In the barrage of words concerning Canadian involvement
in Afghanistan, Lloyd
Axworthy has a creditable track record. As president of the University
of Winnipeg, Canada's foreign affairs minister from 1996-2000, and architect
of the Ottawa Convention banning land mines, Axworthy's voice has been consistent,
humane, and enlightened.
Where does that get us?
Lloyd has written a piece
for the Globe and Mail, with which I am entirely in agreement, describing
the "Spreading Northern Security Plague," a virulent disease with
the following symptoms: "security trumps human rights, international covenants
can be disregarded, commissions of inquiry can be secretive and dismissive
of rule and procedure, and vital information on crucial issues such as the
transfer of Afghan detainees is deliberately withheld."
Canada's government has a terrible track record. As noted bluntly by Justice
Dennis O'Connor is his final
report [.pdf], the inept collaboration of Canadian agencies with their
American counterparts in supplying information that was either untrue or misleading
led to Maher Arar being transported to Syria, where he was imprisoned and tortured.
On or about the time of his return, the Royal Canadian Mounted Police misled
the government about its own responsibilities in the matter, and even then,
unknown leaks from government sources tried to smear Mr. Arar's reputation,
again without foundation, without acknowledgment, and without accountability.
Of course, the citizens of Canada were ultimately responsible in apologizing
to Mr. Arar for his ordeal and paying him compensation. We're talking about
Amnesty International and the British Columbia Civil Liberties Association
have been at the forefront
in taking on this plague, and yet as Lloyd observes,
"It is surprising that Canada's narrow preoccupation with security
and secrecy has been allowed to go on with impunity. Public indignation and
parliamentary attention have been in short supply. There has not been the kind
of legal challenge to these transgressions that has recently marked efforts
in the U.S., even though our Charter gives us a solid basis for judicial action."
Beeblebrox, I'm just this guy, you know? And yet, acting merely as a concerned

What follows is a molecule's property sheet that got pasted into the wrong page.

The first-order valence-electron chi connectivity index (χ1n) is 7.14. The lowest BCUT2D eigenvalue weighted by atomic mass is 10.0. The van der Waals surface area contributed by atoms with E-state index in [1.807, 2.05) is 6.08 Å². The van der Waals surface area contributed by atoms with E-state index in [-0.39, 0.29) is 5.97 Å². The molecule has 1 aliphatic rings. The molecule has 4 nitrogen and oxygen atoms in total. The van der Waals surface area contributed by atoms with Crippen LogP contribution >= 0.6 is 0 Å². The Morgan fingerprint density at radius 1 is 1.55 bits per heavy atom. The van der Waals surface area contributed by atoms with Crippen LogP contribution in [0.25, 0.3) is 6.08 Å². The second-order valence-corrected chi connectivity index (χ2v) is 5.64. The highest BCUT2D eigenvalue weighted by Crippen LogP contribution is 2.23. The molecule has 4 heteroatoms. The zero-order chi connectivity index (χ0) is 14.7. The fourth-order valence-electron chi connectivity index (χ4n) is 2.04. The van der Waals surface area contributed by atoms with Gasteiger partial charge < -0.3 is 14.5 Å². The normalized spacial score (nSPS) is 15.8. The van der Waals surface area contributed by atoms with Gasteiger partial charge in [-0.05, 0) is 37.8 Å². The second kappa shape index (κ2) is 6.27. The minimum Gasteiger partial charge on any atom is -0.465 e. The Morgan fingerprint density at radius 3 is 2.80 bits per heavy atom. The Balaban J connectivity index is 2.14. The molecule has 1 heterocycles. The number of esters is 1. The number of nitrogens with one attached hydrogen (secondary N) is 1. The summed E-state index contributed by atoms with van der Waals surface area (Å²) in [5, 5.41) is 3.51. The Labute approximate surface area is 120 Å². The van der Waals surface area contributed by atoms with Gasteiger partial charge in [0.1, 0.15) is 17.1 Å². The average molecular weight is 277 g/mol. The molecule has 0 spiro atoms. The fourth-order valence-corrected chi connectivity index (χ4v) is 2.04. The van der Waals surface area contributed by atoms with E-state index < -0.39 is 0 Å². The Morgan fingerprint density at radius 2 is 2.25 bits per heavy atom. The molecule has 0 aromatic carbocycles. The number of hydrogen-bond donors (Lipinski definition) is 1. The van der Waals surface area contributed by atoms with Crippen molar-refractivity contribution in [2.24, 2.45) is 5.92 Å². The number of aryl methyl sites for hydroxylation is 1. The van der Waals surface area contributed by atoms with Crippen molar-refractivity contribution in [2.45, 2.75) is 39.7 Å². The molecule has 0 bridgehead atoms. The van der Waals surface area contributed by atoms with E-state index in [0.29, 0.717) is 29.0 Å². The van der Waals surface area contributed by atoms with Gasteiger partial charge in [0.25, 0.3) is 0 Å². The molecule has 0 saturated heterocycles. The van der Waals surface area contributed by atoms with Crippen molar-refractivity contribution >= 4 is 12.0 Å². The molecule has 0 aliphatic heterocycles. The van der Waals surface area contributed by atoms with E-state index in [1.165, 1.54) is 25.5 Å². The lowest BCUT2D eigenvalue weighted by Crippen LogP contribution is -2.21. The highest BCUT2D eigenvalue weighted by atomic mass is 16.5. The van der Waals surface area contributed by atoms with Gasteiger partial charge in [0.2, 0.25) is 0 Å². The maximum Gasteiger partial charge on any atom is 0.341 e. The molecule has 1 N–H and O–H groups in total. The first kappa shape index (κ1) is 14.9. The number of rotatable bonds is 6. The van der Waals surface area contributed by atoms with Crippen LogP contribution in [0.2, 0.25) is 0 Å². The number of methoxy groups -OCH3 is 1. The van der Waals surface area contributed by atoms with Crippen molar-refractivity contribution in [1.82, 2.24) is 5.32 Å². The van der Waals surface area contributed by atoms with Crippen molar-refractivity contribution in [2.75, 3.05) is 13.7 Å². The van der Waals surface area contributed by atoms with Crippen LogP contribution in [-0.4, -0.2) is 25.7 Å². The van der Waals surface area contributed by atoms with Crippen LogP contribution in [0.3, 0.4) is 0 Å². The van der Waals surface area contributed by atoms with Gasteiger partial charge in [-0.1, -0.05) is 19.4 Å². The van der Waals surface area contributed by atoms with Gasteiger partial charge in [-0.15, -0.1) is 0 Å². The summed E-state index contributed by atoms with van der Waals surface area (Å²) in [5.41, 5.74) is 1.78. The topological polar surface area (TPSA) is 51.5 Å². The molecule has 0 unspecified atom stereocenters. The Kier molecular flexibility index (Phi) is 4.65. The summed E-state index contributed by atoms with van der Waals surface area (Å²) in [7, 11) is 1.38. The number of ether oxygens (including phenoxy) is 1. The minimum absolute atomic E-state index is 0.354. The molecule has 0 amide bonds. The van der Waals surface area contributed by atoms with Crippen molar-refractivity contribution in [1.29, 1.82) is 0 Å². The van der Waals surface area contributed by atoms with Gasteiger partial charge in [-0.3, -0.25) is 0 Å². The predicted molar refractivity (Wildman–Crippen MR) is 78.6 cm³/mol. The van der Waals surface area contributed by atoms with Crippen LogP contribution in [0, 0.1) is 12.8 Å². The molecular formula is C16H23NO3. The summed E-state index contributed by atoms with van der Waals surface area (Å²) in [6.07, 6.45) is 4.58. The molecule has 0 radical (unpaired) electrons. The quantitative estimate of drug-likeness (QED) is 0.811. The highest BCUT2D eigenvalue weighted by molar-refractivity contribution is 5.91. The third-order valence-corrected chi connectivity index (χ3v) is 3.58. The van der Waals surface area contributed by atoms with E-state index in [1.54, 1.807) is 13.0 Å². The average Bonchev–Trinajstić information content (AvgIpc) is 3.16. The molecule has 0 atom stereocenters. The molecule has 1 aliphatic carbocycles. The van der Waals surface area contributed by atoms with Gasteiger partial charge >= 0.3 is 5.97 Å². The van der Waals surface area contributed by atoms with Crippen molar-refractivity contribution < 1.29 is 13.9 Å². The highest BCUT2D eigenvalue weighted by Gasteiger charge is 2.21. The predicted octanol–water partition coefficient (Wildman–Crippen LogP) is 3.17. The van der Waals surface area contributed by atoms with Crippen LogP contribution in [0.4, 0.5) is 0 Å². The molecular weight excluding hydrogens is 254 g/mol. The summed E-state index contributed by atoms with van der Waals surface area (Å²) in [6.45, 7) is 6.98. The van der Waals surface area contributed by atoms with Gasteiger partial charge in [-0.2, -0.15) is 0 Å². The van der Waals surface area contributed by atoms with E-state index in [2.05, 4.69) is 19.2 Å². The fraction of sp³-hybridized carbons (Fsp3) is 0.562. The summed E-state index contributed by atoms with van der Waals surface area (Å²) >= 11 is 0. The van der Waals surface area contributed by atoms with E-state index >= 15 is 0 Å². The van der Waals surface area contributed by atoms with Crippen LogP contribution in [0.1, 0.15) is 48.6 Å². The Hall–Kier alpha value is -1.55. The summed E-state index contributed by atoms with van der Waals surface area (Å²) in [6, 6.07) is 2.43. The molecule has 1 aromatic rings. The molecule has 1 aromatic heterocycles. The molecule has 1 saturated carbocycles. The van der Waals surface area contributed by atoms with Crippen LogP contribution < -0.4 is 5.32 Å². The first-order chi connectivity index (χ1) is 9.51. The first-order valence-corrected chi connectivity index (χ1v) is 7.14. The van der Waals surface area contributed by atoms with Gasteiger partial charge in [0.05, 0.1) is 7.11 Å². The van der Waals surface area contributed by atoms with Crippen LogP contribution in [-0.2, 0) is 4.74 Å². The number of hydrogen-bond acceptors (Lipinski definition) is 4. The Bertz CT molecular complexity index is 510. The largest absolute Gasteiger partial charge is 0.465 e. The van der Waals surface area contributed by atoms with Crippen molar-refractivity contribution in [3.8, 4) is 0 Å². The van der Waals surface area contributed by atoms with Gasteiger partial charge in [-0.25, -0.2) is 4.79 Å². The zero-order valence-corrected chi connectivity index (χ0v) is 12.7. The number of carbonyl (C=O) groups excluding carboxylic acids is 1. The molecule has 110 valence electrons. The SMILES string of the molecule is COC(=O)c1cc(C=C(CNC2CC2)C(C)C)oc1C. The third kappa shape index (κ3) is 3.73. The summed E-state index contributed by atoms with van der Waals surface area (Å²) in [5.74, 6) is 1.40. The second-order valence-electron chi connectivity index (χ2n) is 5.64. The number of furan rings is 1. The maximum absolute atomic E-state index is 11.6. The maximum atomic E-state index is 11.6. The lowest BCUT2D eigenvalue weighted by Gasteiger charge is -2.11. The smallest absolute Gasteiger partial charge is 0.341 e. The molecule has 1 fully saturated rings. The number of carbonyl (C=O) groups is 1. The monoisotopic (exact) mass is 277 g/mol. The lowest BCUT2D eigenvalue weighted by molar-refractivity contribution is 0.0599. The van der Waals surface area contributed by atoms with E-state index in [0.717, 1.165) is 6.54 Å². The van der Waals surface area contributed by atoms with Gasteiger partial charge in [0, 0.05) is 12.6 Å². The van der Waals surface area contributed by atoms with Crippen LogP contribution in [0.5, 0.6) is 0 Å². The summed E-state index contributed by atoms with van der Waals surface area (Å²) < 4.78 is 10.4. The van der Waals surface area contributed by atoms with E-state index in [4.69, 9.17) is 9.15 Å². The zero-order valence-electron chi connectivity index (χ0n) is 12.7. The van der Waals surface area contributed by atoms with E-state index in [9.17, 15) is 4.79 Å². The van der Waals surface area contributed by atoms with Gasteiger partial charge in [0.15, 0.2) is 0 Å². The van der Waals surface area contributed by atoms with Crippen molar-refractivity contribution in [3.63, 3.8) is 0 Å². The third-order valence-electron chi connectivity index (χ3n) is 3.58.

citizen, I have the privilege of being able to ask my own government, through
the Access to Information
Act, for information with regard to the treatment of prisoners of war taken
by Canadian troops in Afghanistan, my motivation being in part to honor my
family members who did the Right Thing in World War I and World War II, and
partly because of the whole Nuremberg Trials business and the lessons that
were supposed to have been learned for evermore. Robert Fisk quotes American
human rights advocate Eva Stern in The
Great War for Civilization:
"If ordinary Germans living under total oppression can be held responsible
for the crimes committed by the Nazis – because they did not speak out – how
much more responsible are we who live in a country where we have the
freedom to speak out?"
Exactly. My own quite modest inquiry has gone on for a ridiculous 16 months,
as described on a blog
started to document the amazingly obtuse governmental response to any request
for information about Afghan prisoners.
Having asked for such information, my concern being that Canadian troops were
in breach of the Third Geneva Convention, I got the runaround; in particular,
of whiteout preceded by a letter that said nothing, the whole thing requiring
nine months, multiple inquiries, and a subsequent appeal to the information
commissioner of Canada that went on for a further six months, after which I
received a letter telling me nothing.
So I'm taking
it to court. My point is that any citizen can do the same. But very few
have, apparently, at least on the Afghan issue, and I can understand why: it
takes time and energy and you're up against a bunch of people who have no scruples
about using tax dollars to frustrate any citizen who wants some basic reassurance
their country is obeying the law, particularly international humanitarian law.
You know, this really sucks.
Lloyd, I'm going in. Cover me.